- [Greim P, Wulferink M, Sachs B, et al. Allergic and autoimmune reactions to xenobiotics: how do they arise? Immunol Today, 1998; 19(3):133-141.]
Q: Does the level of antibodies correlate with the quantity of exposure?
A: No. Each person has an individual response to chemicals. Some patients may have low-level exposure, but high body-burden (elevated antibodies), while others may have high or acute-level exposure, but no measurable body burden (normal antibody levels).
Q: How do chemicals enter the body?
A: Depending upon the chemical and its use, infiltration of the body can occur by contact (through the skin), inhalation (through the lungs), and ingestion (through the gastrointestinal tract).
Q: Are there any medications, foods, conditions, or other factors that could interfere with the results of Array 11?
A: While Cyrex is unable to provide an exhaustive answer to this question due to the interactive complexities and varieties of medications and patient circumstances, the following has been noted:
Array 11 assesses immune reactivity to chemicals bound to human tissue. Most medications, both over-the-counter and prescription, are chemicals which may also bind to human tissue and therefore may interfere with Array 11 results. Large molecular weight pharmaceuticals can elicit antibody production by themselves. Low molecular weight pharmaceuticals are haptens that may bind to human proteins and cause immune responses. Pharmaceuticals may also induce neo-antigen production with possible cross-reactivity. 
Pharmaceutical and OTC medications have been shown in in-vitro assessments to possibly interfere with Array 11 results. It may be helpful, if applicable under the guidance of a physician, that medications be cleared from the system prior to testing. Depending on individual immune response to medications, additional time for potential drug-induced neo-antigen antibody reduction may be helpful.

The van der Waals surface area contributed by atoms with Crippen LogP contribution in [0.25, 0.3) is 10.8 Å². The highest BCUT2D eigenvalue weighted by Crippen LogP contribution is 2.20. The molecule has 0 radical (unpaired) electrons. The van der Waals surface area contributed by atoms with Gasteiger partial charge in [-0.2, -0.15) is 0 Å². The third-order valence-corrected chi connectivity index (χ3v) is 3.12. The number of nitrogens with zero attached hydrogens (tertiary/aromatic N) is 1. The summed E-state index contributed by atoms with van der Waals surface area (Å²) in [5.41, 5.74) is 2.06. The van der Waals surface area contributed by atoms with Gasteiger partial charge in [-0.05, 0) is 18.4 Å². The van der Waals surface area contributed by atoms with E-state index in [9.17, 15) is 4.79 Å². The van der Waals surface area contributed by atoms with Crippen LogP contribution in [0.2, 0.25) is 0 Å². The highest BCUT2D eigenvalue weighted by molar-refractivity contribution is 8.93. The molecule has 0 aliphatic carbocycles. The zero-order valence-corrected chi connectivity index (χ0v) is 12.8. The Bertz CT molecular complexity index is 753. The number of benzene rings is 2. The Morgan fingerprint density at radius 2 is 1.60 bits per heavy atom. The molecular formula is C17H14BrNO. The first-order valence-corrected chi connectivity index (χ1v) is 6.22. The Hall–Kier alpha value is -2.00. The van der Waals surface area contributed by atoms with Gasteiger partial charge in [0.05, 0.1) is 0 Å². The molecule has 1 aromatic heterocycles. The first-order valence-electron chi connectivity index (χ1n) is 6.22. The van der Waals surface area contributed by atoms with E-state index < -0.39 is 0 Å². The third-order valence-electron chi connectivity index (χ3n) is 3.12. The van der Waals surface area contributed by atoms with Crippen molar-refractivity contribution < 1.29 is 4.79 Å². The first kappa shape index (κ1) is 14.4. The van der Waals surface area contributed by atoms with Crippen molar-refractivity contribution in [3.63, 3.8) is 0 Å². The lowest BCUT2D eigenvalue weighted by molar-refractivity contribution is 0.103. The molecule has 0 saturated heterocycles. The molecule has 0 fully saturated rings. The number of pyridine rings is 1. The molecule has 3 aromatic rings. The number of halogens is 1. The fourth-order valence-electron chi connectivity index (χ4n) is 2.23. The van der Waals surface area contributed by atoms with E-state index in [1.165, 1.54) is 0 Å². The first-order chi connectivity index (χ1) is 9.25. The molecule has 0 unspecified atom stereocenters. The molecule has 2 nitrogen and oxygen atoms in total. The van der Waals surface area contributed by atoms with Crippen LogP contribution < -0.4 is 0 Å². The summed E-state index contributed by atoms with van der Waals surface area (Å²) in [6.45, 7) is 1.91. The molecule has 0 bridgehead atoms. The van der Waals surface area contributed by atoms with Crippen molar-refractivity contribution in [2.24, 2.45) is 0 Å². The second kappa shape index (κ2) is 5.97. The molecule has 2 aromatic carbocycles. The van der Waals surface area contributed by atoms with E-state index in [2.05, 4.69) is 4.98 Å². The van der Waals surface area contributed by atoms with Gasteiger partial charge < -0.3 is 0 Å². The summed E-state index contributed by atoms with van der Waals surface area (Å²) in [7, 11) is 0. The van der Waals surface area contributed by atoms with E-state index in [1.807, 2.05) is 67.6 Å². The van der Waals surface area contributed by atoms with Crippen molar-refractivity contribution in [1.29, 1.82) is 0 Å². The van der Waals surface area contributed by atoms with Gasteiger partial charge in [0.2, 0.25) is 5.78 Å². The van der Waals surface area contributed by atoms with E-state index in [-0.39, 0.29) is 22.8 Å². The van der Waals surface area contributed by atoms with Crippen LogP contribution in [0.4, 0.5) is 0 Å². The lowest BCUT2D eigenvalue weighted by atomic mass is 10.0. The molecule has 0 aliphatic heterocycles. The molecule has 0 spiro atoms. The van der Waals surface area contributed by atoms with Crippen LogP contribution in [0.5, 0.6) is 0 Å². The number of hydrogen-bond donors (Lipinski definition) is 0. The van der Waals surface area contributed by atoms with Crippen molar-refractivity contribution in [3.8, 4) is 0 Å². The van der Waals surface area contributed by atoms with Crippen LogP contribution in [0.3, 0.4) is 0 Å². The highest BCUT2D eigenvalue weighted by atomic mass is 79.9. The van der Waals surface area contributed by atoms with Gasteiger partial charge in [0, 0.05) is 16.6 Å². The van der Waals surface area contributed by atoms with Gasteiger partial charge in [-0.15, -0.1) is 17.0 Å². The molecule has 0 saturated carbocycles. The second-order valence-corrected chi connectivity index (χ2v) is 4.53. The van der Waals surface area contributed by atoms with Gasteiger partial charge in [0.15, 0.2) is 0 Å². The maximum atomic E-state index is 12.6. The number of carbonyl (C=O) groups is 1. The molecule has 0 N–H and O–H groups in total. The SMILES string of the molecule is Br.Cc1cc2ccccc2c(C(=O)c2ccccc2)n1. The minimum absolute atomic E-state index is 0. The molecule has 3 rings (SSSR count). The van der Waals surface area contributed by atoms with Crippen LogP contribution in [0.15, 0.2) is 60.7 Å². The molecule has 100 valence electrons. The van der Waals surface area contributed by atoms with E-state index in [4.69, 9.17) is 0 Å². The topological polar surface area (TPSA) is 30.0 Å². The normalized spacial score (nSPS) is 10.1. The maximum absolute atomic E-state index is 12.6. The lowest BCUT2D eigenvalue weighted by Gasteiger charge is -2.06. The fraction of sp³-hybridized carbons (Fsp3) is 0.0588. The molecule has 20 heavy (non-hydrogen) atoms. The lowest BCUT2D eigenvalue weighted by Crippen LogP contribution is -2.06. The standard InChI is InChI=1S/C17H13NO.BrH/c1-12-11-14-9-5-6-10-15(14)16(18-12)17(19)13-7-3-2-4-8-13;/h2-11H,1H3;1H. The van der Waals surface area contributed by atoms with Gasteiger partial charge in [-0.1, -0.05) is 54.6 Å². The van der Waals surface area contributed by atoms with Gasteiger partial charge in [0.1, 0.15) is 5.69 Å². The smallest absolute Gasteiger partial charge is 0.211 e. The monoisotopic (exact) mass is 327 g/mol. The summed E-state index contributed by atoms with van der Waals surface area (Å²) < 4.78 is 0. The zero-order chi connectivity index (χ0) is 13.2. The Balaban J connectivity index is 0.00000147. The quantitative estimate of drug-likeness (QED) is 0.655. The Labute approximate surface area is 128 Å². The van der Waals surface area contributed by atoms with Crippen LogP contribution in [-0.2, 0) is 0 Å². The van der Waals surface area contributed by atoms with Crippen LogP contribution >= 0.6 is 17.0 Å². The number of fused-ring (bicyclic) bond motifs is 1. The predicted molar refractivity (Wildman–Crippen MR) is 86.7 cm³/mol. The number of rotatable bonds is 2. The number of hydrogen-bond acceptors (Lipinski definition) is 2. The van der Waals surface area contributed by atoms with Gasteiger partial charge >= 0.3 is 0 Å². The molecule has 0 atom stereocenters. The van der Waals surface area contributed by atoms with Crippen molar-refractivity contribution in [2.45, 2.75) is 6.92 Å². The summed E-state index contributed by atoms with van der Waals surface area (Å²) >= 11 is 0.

- [Vos JG, van der Laan JW, van Loveren H, et al. (2005) Immunotoxicology. In FP Nijkamp and MJ Parnham (Eds.), Principles of Immunopharmacology, 2nd edition (pp 559-589). Basal, Boston, Berlin: Birkhäuser Verlag.]
Q: Do chemicals play a role in the development of Alzheimer’s Disease
A: Toxic heavy metals and chemicals are all around us, in our environment and in our foods. When chemicals enter the body, they can bind to human tissue proteins. When this happens, it can misfold the protein into a structure that is similar to amyloid-beta. This creates antibodies against the chemicals bound to the human tissue and actually target the amyloid-beta peptide, potentially leading to amyloid plaque formation, a major contributor to the development of Alzheimer’s disease.
It is recommended that you are clear of immunosuppressants and corticosteroids for at least 60 days prior to taking the test. Please consult with your prescribing healthcare provider.
Not available in New York. Specimen draws can be completed in neighboring states.